Reflections: Hijab

Short. Simple. And to the point. Liberation lies in your right to choose.

There is a common misconception that wearing a hijab equals oppression, but why is this the standard way of thinking? Who said that dressing modestly makes me a victim of oppression? Western media and society enforces this idea on us that the only way a woman can be “liberated” is if she’s constantly “sexy.” However, this idea is severely flawed as it is just another mechanism that oppresses women through objectifying them. We are being taught to portray ourselves as desirable for men. That fact alone is extremely disempowering and validates the male gaze and a patriarchal society, even further. My existence and worth is not measured by how much I appeal to men. Living in such a hypersexual society can be difficult and complicated for someone who chooses to dress and act modestly.

Over the course of years it’s become a trend to liberate Muslim women by telling them that they must take off their abayas, modest clothing, and hijabs to be truly “liberated.” But let’s focus on that word; liberation, which is defined as the act of setting someone free from imprisonment, or oppression. But when did my hijab become something that was keeping me imprisoned? I made the conscious decision to wear the hijab at 20 years old. I came to this decision by myself, without anyone pressuring me to wear a scarf. And that is exactly why most women in the west wear hijab because it is THEIR choice.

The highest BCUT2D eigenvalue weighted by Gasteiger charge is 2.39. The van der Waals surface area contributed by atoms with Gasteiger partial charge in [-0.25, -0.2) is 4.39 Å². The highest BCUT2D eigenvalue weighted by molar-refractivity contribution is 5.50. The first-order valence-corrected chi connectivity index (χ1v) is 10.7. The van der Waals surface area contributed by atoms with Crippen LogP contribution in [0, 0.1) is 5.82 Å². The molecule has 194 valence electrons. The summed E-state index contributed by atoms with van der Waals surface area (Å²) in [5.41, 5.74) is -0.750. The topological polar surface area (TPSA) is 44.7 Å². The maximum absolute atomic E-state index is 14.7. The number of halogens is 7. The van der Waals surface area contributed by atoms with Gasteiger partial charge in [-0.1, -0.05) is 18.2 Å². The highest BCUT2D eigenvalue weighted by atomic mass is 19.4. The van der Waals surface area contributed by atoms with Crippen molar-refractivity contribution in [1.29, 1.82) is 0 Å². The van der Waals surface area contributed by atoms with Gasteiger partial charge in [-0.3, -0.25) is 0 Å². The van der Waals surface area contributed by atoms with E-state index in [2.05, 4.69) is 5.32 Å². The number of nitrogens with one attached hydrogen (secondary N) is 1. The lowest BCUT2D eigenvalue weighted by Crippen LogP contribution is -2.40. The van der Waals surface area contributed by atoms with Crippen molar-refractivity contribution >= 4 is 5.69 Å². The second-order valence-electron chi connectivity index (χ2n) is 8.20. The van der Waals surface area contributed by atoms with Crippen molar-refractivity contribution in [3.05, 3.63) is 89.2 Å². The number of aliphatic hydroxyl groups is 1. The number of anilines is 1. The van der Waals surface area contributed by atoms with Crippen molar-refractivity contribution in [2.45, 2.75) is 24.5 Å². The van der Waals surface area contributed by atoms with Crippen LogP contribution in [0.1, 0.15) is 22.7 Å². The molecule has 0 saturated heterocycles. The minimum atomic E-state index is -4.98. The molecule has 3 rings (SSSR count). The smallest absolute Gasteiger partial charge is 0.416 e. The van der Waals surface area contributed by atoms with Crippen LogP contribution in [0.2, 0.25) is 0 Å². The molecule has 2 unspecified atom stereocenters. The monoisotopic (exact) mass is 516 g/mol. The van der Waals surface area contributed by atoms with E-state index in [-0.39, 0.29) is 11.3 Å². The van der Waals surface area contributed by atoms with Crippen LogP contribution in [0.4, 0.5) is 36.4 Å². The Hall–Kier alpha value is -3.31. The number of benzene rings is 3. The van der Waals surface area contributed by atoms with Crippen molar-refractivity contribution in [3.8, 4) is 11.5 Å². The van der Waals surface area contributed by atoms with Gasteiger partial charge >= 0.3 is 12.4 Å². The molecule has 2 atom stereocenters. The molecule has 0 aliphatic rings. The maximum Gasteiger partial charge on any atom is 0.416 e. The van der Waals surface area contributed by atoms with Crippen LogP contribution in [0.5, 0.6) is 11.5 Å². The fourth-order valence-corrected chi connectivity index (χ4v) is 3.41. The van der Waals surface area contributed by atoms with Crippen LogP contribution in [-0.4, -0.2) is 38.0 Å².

Honestly, this decision is hard enough and we (hijabis and non-hijabis) could all do without your ignorant questions. If we don’t wear hijab, we’re too “modern” and “not Muslim enough” and if we do then we are “prude” and “backwards.” My hijab is none of your business. I never understood why other people felt the need to butt in and tell others how they should dress. The patriarchy reiterates the idea that women dress for, go out for, do their make up for, etc. for men. So this is why our hijabs become so controversial because we wear them for Allah (SWT).

No matter how you choose to dress, liberation lies in your choice. Respect my right to choose the same way I respect yours.

 

What’s Haram For Me Is Haram For You

So let’s get one thing straight, WHAT IS HARAM FOR ME IS HARAM FOR YOU. Just because I choose to wear a hijab does not mean that I am held to a different standard than a sister who doesn’t wear a hijab nor am I held to a different standard than a Muslim man. Continue reading “What’s Haram For Me Is Haram For You”